Once billed as Florida’s original college spring break destination, Fort Lauderdale has grown up. The city has matured to a sophisticated yachting haven of upscale shopping, dining and lodging.

When you combine year-round sunshine with pristine beaches and genteel history, the result is a relaxing break for all ages in a fashionable beach town.


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The oceanfront Pelican Grand Beach Resort is an example of Victorian architecture mixed with old Florida elegance, located in Fort Lauderdale’s north beach section. One of the only hotels situated directly on the beach, the Pelican’s proximity to the shoreline offers magnificent views and lovely verandahs for dining, sunning or curling up with a book. The suites are spacious with a charming décor and comfortable both inside and out on the roomy balcony.

In addition to indoor and outdoor fine dining at Ocean2000, the lobby space offers The Emporium, an old-fashioned ice cream parlor, serving up gelato, coffee creations and other sweet treats. The luxury PURE Spa, with unobstructed rooftop views of the ocean, is a Scandinavian concept of well-being in the middle of Fort Lauderdale. Dip into the zero-entry, beachside pool providing a view of the 500-foot private beach, as well as a lazy river to help you unwind. A variety of water sports is available, such as paddle boarding, kayaking, parasailing and snorkeling, just steps from your room.

Fort Lauderdale is a foodie town with hundreds of gastronomic choices from all over the world. Las Olas Boulevard boasts many including Casa Sensei, a Pan-Asian and Latin American eatery with waterfront dining. While skimming the menu you’ll snack on Kimchi buttered popcorn, which goes perfectly with a Ginger Snap cocktail or Japanese Sake. The entrees are diverse with everything from Sushi to Dim Sum to Argentinian Beef Empanada. And when you are done savoring your meal, more surprises. Along with your check, a giant gob of cotton candy appears, along with a thoughtful towelette to deal with those sticky fingers.

Another waterfront spot, Shooters Waterfront, also provides indoor/outdoor dining, with amazing views of yachts while offering water taxi service on the Intracoastal waterway. Since 1982, Shooters Waterfront has specialized in fresh seafood creations, expertly cooked, and a full bar including beer, wine and crazy cocktails. Treat yourself to a Russells Bourbon Infused Apple with Vanilla and Honey or a Key Lime Martini to get the overall Shooters’ experience started. Bring your pups for a choice of their own menu, featuring Ocean Reef Turkey, Boca Chica Chicken and Bahia Beef. Yes, canines have their own menu.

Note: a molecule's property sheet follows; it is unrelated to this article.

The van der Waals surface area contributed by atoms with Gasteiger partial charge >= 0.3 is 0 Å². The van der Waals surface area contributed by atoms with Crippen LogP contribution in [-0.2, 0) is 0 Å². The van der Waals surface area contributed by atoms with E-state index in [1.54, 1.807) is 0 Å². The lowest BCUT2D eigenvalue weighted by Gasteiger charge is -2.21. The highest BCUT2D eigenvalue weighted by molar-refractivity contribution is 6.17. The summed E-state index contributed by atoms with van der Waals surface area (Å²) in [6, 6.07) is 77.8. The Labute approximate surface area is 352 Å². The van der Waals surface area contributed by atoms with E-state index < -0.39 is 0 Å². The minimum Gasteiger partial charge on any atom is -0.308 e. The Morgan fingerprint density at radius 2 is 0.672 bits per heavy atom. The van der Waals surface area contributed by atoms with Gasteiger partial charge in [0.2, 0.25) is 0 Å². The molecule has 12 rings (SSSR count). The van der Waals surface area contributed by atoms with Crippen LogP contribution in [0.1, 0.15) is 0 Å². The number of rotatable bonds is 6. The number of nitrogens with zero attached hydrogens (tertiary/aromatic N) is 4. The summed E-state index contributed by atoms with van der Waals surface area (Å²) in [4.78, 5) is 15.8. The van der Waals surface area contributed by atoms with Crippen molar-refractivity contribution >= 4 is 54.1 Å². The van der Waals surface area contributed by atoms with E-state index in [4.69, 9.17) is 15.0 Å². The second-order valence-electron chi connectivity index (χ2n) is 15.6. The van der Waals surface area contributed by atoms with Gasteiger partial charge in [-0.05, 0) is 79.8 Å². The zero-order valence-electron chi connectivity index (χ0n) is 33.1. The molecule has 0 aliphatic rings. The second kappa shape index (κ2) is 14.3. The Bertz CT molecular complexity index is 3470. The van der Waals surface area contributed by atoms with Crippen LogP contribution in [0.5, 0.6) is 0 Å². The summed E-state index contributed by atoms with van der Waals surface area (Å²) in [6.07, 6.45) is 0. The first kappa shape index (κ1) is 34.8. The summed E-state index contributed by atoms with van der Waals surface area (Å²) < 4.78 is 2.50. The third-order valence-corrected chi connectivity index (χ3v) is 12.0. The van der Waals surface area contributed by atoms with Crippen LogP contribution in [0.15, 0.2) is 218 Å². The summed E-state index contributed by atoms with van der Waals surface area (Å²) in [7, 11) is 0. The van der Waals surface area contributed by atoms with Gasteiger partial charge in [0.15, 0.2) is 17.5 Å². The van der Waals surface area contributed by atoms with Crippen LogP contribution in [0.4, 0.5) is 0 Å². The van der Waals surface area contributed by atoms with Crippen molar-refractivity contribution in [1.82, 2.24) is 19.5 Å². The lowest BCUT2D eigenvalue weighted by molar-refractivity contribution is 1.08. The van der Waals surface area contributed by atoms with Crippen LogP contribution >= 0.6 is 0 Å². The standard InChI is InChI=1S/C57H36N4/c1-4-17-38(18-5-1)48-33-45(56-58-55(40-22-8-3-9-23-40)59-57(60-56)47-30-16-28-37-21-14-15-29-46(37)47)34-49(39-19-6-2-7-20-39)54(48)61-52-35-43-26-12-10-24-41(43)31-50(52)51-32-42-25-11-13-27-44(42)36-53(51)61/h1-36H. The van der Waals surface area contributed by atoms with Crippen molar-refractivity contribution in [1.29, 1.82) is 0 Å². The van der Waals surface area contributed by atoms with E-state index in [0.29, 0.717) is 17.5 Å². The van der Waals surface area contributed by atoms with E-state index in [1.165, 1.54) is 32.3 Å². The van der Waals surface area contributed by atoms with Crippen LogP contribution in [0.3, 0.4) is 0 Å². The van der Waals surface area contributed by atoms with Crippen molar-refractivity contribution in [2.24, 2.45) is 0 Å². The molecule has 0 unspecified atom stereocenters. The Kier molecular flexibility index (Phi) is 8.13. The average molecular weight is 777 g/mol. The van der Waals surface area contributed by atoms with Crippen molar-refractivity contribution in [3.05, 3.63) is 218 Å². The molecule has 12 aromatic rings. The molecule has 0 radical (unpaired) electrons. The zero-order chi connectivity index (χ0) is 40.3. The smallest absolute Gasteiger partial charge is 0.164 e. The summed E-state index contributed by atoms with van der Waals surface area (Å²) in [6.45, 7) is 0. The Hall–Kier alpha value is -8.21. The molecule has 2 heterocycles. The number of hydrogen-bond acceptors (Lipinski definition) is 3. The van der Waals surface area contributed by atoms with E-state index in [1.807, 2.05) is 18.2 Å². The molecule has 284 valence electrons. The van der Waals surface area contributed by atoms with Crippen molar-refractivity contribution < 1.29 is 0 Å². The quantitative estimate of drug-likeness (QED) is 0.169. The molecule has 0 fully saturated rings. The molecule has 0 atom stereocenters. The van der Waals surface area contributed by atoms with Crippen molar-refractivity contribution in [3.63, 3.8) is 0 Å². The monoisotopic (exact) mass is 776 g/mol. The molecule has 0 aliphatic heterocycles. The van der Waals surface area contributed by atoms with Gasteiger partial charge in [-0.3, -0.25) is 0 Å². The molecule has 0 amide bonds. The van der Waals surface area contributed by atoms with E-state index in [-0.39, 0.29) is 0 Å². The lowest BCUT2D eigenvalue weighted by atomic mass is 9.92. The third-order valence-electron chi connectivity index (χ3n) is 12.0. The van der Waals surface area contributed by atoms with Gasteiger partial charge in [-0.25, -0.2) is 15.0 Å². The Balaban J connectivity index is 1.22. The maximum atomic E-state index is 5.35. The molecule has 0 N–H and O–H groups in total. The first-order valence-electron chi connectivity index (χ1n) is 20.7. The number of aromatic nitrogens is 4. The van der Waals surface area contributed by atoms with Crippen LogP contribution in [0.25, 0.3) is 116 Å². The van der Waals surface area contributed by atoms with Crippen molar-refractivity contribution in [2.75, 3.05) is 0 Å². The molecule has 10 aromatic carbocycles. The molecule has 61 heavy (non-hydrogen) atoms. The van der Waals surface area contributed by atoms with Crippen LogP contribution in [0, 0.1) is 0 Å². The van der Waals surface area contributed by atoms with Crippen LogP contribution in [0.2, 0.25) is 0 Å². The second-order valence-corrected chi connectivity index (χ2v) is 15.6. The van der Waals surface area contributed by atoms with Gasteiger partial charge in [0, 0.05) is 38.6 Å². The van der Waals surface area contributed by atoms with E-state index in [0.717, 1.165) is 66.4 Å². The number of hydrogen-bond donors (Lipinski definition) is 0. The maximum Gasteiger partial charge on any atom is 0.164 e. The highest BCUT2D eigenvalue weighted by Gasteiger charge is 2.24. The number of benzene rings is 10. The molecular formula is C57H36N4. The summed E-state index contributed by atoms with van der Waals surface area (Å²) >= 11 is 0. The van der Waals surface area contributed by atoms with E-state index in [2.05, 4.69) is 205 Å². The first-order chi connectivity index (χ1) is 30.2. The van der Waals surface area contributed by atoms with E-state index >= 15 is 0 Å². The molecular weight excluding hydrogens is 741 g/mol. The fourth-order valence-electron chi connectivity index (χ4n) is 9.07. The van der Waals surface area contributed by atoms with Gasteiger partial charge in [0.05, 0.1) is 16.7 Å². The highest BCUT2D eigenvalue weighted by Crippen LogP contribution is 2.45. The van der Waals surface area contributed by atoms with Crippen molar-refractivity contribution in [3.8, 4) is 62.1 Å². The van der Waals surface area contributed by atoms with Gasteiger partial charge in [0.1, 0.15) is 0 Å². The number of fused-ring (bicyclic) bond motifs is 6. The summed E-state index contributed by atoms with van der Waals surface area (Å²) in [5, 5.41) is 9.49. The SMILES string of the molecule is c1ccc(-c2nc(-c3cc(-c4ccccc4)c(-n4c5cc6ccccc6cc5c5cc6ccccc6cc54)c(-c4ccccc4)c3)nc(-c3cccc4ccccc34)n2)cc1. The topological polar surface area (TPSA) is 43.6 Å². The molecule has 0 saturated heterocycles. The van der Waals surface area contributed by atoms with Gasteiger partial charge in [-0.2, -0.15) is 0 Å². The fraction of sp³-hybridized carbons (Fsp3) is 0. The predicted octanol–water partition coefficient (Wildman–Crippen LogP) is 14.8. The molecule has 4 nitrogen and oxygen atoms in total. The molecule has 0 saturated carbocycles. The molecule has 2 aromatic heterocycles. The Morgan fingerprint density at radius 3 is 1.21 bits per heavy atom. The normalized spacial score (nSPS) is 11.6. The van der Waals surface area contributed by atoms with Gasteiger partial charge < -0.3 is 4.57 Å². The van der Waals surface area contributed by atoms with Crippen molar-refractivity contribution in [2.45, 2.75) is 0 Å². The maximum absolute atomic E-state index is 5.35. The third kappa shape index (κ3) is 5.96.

Hot Lime Craft Tacos (Photo via Susan Young)

A popular concept in happening cities is the food hall. More upscale than its predecessor, the mall food court, this gathering space offers a diverse and delicious option in the historic Sistrunk neighborhood. The oldest African American community in the city, it was named after Dr. James Franklin Sistrunk, the founder of Broward County’s first Black hospital. Now the Sistrunk Marketplace and Brewery offers contemporary spots such as Hot Lime Craft Tacos with its signature, Peruvian-influenced ceviche as well as creative tacos and burrito bowls.

With more than a dozen, internationally influenced eateries, the Marketplace also offers the Khoffner Brewery and Shady Distillery, specializing in small-batch vodka. In addition to food and drink, the hall offers cooking classes, live music and local art, as well as retail space. The young, hip vibe provides a welcoming gathering opportunity for families of all ages.

Bonnet House Museum and Gardens, Fort Lauderdale
Bonnet House Museum and Gardens (Photo via Susan Young)

Protected by the Florida Trust for Historic Preservation, a 35-acre oasis of nature sits between the Intracoastal Waterway and the Atlantic Ocean. Bonnet House Museum and Gardens is a throwback to old Florida architecture and landscape. Owned by artists Frederic Clay Bartlett and his wife, Evelyn Fortune Lilly, as a winter retreat, this is not your typical millionaire’s estate. Even though money was no object, this property was built and maintained as a charming, whimsical home to inspire art, eclectic collections and warm memories. Open to the public for tours and private events, this space is a welcome break from the beach scene.

A few blocks away lies the entrance to Las Olas Boulevard, an upscale area of shopping, galleries and dining experiences, sitting along the city’s famous canals. The street runs west to the city’s central business district and is accessible by car or water taxi, which offers daily hop-on, hop-off fares. Gondola tours also travel through the canals, some in conjunction with waterfront dining options.

Many shopping opportunities for antique and consignment furniture hunters are available, with mid-century modern motif being a popular style. Some shops might prove costly, but many offer affordable prices like Decades Design Group, with its two locations in Fort Lauderdale. With so much wealth in the area, interesting deals might be found on items previously owned by the rich and famous, from oversized chandeliers to mid-mod tchotchkes, one could spend an afternoon searching for treasures around town.

Fort Lauderdale has become a diverse city of multi-cultural, multi-faceted, and multi-generational alternatives to theme parks and tourist traps. Not just for spring break anymore, the city offers year-round opportunities for beach vacays, shopping adventures, historic discoveries and culinary surprises. With its proximity to Miami, Key West and Florida’s Gulf Coast, Fort Lauderdale also provides the perfect jumping-off point for further adventures.

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